In September, the California Senate approved the California Delete Act (SB 362). Once the state’s governor signs the Delete Act into law, Californians will be able to delete their personal data more easily – and data brokers will have several strict new legal obligations.
“Data brokers spend their days and nights building dossiers with millions of people’s reproductive healthcare, geolocation, and purchasing data so they can sell it to the highest bidder,” California Senator Josh Becker said in March, with the Act hit the Senate floor.
“The Delete Act is based on a very simple premise: Every Californian should be able to control who has access to their personal information and what they can do with it.”
This article considers what the Delete Act changes compared to California’s existing data broker legislation.
The ‘Loophole’ closed by the Delete Act
California lawmakers claim that the Delete Act closes a “loophole” under existing California law.
The state’s landmark privacy law, the California Consumer Privacy Act (CCPA), enables a consumer to delete information that a business has collected from that consumer directly (under certain conditions).
But the CCPA’s “right to delete” doesn’t cover information collected about that consumer that a business has collected from other sources.
This supposed loophole means consumers can struggle to delete information bought or otherwise obtained by data brokers—which normally do not have a direct relationship with consumers.
Existing California data broker law
Data brokers in California are already regulated by the California Data Broker Registration law (Cal Civ Code § 1798.99.80).
Under this law, data brokers must register with the Data Brokers’ Registry Fund before 31 January each year. The fee is currently $400.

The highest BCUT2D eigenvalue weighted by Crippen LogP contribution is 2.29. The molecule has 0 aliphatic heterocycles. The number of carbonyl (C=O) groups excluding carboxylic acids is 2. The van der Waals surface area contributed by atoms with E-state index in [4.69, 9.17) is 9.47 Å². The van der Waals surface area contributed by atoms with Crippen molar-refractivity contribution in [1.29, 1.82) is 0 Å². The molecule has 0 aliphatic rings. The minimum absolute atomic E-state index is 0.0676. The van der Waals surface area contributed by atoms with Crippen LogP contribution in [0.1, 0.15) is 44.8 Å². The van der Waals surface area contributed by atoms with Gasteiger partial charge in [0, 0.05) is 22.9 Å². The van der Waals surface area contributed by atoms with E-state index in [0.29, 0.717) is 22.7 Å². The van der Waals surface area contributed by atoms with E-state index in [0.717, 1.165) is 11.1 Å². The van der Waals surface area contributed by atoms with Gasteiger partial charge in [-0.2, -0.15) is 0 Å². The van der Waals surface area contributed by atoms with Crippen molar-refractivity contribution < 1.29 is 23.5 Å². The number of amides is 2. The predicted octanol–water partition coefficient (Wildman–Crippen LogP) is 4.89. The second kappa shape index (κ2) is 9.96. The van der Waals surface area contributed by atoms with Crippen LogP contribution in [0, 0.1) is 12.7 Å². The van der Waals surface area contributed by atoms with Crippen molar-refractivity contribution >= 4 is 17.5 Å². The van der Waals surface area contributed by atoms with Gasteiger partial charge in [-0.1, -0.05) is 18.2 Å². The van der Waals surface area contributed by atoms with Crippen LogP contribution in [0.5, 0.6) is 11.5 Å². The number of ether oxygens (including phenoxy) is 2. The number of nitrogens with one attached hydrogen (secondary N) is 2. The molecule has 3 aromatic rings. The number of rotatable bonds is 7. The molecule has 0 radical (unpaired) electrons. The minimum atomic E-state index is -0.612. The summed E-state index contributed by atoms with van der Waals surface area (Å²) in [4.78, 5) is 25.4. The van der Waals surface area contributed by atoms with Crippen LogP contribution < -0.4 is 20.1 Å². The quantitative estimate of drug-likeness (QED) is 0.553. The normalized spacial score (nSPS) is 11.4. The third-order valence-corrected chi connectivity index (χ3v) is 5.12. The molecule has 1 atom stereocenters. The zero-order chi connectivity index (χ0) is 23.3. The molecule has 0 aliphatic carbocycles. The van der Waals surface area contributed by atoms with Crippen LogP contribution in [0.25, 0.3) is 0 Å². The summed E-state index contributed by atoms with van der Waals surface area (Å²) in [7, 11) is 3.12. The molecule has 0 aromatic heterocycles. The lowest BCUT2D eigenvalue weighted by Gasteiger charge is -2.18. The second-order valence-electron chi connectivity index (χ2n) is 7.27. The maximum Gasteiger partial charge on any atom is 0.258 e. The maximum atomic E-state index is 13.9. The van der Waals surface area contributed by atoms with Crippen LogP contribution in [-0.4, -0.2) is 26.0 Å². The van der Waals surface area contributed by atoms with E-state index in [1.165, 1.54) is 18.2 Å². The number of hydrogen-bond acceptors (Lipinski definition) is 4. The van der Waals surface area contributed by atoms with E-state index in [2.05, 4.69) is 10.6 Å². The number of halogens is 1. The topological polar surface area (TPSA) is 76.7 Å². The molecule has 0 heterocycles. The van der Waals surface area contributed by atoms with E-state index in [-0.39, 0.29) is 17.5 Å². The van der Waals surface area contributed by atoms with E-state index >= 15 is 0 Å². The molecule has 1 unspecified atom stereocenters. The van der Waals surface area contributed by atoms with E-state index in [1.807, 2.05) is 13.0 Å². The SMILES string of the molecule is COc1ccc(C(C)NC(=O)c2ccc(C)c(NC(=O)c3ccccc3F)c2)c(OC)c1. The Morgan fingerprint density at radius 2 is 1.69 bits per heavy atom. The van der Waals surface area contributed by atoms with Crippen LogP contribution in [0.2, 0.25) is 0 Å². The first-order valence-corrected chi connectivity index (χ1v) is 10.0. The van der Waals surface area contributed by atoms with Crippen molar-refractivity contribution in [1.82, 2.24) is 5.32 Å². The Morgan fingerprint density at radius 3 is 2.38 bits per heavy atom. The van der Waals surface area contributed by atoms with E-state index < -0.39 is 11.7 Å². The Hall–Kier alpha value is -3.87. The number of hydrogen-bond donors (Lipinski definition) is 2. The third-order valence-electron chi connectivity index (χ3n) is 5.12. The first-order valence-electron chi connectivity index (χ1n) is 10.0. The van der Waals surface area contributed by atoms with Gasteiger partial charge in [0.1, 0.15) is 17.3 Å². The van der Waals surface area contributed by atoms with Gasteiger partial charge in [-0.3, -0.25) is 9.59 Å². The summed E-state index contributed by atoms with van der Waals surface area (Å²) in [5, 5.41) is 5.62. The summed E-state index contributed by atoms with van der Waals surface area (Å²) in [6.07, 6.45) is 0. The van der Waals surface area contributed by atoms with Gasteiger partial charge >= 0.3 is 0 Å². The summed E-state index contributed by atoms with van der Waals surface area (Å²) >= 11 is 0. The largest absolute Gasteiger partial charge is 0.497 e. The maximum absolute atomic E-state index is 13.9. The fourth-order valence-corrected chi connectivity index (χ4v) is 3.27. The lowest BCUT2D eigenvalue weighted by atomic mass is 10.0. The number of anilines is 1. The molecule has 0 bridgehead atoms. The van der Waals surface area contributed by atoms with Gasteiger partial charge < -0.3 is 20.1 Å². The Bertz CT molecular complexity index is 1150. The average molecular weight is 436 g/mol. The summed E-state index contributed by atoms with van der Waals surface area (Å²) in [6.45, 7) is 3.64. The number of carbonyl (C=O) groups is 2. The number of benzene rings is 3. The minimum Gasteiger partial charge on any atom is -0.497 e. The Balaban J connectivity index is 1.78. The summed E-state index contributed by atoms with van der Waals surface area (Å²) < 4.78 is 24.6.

The Data Broker Registration law requires data brokers to provide the following information when registering:
- Primary physical address
- Primary email address
- Website addresses
- Any additional information or explanation the data broker chooses to provide concerning its practices
Under this older law, the California Attorney General (AG) can impose a civil penalty of up to $100 per day against data brokers failing to register.
What exactly is a data broker?
The Delete Act makes a minor amendment to the old law’s “data broker” definition.
The main definition stays the same:
“Data broker” means a business that knowingly collects and sells to third parties the personal information of a consumer with whom the business does not have a direct relationship.
Terms like “business”, “personal information”, and “sell” take their definitions from the CCPA.
Most of the exemptions from the “data broker” definition also remain from the old law. Data brokers do not include certain entities, to the extent that they are covered by the following laws:
- The federal Fair Credit Reporting Act
- The Gramm-Leach-Bliley Act
- The Insurance Information and Privacy Protection Act
But the Delete Act introduces a new exemption:
An entity, or a business associate of a covered entity, to the extent their processing of personal information is exempt under Section 1798.146. For purposes of this paragraph, “business associate” and “covered entity” have the same meanings as defined in Section 1798.146.